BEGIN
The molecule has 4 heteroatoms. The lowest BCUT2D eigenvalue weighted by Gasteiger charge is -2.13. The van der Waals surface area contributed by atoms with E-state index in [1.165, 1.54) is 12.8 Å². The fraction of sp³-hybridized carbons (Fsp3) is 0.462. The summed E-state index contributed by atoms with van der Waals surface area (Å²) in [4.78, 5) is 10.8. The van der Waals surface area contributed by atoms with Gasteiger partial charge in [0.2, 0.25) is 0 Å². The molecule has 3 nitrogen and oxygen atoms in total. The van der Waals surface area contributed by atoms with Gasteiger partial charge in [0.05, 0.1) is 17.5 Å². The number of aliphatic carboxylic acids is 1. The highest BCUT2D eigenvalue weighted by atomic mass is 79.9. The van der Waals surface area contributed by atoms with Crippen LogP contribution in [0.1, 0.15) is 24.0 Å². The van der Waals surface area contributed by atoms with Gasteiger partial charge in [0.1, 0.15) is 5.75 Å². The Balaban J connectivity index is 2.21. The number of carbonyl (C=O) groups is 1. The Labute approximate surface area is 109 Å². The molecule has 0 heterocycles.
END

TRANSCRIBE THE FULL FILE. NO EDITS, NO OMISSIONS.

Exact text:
The molecule has 4 heteroatoms. The lowest BCUT2D eigenvalue weighted by Gasteiger charge is -2.13. The van der Waals surface area contributed by atoms with E-state index in [1.165, 1.54) is 12.8 Å². The fraction of sp³-hybridized carbons (Fsp3) is 0.462. The summed E-state index contributed by atoms with van der Waals surface area (Å²) in [4.78, 5) is 10.8. The van der Waals surface area contributed by atoms with Gasteiger partial charge in [0.2, 0.25) is 0 Å². The molecule has 3 nitrogen and oxygen atoms in total. The van der Waals surface area contributed by atoms with Gasteiger partial charge in [0.05, 0.1) is 17.5 Å². The number of aliphatic carboxylic acids is 1. The highest BCUT2D eigenvalue weighted by atomic mass is 79.9. The van der Waals surface area contributed by atoms with Crippen LogP contribution in [0.1, 0.15) is 24.0 Å². The van der Waals surface area contributed by atoms with Gasteiger partial charge in [0.1, 0.15) is 5.75 Å². The Balaban J connectivity index is 2.21. The number of carbonyl (C=O) groups is 1. The Labute approximate surface area is 109 Å². The molecule has 0 heterocycles.